And by the same token, the benefits from the pursuit of education in any venue is such a personal matter because in order to be truly fruitful, enrolling in an educational institution still requires the individual to apply herself in some meaningful way. The most important thing a child can learn is how to seek and realize their personal mission in life; to embrace a strong sense of purpose to guide them. In this context, some children are college bound and others are not. So how will you receive your child if she decides not to pursue a traditional college education? Is a college degree the only path for her success in life? In this regard, child rearing expert, Madeline Levine cautions us in her book, Teach the Children Well, to be careful about levying a very narrow definition of success for our children because it causes emotional trauma and harm; it is indeed a boundary violation even though we may choose call it love language.
Sunday, March 2nd, 2014
Over the past decade I have come to appreciate that one of the most important things parents can do for the sake of our children and ourselves is to put aside shame. Let us consider the things that show up in dramatic, cyber-powered fashion that impart shame:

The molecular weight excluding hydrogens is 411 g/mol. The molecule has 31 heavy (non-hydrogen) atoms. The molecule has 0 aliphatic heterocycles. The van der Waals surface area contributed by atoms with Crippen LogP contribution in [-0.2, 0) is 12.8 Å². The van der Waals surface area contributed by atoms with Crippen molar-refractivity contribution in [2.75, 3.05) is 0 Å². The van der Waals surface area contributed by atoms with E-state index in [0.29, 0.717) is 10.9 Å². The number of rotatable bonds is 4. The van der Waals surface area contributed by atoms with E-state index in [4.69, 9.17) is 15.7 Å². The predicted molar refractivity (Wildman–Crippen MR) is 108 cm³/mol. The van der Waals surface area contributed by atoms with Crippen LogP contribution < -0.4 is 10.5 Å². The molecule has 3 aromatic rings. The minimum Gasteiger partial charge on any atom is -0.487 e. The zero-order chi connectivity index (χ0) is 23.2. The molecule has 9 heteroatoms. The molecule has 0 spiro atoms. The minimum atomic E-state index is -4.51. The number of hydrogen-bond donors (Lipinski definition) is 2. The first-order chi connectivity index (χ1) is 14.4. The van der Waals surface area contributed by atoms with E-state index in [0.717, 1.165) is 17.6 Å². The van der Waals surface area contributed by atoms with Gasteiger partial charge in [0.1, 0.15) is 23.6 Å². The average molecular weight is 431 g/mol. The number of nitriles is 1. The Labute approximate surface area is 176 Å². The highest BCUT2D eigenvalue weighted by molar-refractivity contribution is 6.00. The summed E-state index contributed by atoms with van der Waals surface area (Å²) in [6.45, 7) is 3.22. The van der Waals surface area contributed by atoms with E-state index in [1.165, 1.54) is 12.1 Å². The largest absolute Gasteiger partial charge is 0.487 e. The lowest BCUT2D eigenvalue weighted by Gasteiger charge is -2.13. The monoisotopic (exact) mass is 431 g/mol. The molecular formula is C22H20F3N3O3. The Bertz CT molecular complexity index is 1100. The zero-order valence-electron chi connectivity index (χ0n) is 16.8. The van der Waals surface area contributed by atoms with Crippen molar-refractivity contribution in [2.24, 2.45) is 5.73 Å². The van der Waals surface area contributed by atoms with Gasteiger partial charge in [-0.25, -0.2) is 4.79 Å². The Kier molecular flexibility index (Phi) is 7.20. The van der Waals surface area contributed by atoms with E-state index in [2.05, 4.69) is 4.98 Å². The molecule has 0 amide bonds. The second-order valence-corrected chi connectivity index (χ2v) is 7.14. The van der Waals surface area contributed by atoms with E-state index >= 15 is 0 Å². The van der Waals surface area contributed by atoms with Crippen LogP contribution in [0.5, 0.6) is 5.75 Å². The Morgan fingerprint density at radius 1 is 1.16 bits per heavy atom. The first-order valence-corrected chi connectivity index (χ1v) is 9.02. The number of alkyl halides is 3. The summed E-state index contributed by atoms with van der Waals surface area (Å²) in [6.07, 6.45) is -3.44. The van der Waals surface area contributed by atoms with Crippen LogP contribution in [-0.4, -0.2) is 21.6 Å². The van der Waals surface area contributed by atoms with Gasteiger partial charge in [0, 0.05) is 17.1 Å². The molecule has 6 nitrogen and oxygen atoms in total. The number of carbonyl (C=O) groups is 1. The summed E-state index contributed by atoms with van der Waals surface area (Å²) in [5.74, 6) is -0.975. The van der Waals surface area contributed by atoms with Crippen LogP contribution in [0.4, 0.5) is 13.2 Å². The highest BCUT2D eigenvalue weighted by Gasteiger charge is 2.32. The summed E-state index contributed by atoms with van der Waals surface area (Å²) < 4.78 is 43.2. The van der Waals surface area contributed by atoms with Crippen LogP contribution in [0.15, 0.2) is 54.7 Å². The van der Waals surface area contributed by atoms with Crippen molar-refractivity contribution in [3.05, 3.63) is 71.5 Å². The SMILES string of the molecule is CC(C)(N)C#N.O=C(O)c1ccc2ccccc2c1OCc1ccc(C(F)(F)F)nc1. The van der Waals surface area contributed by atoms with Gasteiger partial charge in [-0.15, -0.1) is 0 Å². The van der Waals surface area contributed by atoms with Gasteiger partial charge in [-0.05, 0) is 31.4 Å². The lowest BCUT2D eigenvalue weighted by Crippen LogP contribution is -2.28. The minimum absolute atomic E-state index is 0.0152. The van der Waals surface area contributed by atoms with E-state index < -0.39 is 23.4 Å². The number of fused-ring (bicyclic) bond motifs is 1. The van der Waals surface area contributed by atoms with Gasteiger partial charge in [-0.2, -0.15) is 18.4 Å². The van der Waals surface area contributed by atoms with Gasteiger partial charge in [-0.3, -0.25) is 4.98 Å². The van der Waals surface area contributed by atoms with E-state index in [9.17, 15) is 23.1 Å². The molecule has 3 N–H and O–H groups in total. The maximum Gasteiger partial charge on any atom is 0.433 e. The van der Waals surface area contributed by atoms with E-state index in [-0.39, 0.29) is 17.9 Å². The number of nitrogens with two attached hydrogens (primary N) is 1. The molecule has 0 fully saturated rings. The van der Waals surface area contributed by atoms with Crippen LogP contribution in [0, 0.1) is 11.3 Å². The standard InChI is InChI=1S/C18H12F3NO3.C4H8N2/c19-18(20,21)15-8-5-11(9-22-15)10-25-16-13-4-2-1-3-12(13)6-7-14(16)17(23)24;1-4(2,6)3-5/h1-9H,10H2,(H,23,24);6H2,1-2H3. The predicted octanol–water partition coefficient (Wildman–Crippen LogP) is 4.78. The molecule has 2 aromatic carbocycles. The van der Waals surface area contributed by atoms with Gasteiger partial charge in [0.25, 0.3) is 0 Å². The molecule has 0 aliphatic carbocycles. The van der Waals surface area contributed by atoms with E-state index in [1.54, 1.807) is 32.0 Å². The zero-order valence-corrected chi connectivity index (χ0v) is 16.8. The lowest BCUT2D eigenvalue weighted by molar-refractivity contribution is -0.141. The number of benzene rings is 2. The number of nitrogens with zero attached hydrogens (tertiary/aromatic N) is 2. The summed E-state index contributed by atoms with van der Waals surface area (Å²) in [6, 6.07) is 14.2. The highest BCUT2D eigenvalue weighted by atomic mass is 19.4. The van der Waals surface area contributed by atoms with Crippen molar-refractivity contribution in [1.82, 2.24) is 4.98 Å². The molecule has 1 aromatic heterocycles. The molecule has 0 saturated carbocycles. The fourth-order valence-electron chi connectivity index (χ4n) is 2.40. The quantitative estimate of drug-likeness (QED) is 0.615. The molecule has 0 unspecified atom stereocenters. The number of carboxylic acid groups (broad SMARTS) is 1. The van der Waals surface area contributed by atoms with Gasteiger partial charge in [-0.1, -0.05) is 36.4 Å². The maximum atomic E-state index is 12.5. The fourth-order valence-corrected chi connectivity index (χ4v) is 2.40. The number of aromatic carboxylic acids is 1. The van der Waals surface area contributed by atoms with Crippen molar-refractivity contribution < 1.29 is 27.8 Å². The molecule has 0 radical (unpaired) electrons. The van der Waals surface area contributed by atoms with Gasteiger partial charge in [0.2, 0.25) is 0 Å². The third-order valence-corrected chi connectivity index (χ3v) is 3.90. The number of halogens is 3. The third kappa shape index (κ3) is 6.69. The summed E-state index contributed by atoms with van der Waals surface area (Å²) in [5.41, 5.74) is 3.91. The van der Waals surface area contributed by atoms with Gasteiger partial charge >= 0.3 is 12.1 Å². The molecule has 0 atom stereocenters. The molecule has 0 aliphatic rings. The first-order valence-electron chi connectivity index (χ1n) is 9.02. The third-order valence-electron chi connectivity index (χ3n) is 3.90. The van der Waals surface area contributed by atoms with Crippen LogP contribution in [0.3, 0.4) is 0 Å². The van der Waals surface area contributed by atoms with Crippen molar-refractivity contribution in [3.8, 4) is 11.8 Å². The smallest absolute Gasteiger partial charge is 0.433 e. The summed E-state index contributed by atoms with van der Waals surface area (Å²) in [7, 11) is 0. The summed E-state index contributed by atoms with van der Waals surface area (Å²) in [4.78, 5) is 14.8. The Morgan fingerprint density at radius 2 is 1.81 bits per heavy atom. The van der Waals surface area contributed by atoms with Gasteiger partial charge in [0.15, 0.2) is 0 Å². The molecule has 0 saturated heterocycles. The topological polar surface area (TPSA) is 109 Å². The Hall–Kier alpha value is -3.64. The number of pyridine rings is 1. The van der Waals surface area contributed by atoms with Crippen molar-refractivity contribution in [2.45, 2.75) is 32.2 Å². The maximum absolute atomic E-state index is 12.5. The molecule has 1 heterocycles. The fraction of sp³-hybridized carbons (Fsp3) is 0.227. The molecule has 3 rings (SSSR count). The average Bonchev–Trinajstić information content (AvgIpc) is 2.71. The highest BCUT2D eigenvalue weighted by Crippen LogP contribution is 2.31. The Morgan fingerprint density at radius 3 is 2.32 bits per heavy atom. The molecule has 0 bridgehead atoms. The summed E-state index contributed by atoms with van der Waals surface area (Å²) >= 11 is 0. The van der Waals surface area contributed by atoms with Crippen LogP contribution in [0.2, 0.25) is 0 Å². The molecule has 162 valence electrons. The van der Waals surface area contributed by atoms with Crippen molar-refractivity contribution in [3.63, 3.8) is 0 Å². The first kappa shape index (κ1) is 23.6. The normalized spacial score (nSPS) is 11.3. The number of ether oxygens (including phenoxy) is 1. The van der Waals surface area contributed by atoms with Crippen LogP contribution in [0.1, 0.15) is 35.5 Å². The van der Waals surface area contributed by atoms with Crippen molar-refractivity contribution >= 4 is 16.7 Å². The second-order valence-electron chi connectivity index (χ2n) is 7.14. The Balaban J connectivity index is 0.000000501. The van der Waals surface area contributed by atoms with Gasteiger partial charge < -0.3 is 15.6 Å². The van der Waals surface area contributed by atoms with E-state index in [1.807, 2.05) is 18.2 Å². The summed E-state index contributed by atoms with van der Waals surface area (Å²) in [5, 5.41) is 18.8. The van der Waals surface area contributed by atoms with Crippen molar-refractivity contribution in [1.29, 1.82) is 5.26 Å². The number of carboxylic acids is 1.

Tuesday, February 4th, 2014
There’s a reason why the gyms are packed in January and February, but then it’s nearly a ghost town with tumbleweeds blowing in April. Okay, I may be exaggerating, but not by much. The same can be said if your teen made goals/New Year’s Resolutions last month. Unfortunately, just making a “goal” is not enough.
Sunday, October 27th, 2013
Most of you (teens) believe that you are paid by the hour for your work, but in reality, we pay you based the value you bring to that hour of work. Dan Clark, a certified speaking professional of the National Speaker Association Hall of Fame in Salt Lake City said it perfectly – “When the value you bring to an hour at work exceeds your pay for that hour, you become a more valuable employee, and as a result, your job may be more secure, you may have more potential to advance in your career, and you’ll have happier, more fulfilling workdays.”
Monday, March 25th, 2013
In this “it is all about me” world of texting and social media, children can know way too much for their own good. More importantly, they are easily conditioned to keep the parent out of the equation when they are searching for answers and they risk becoming lost in the faulty-thinking of peer communities that frankly do not respect the individual.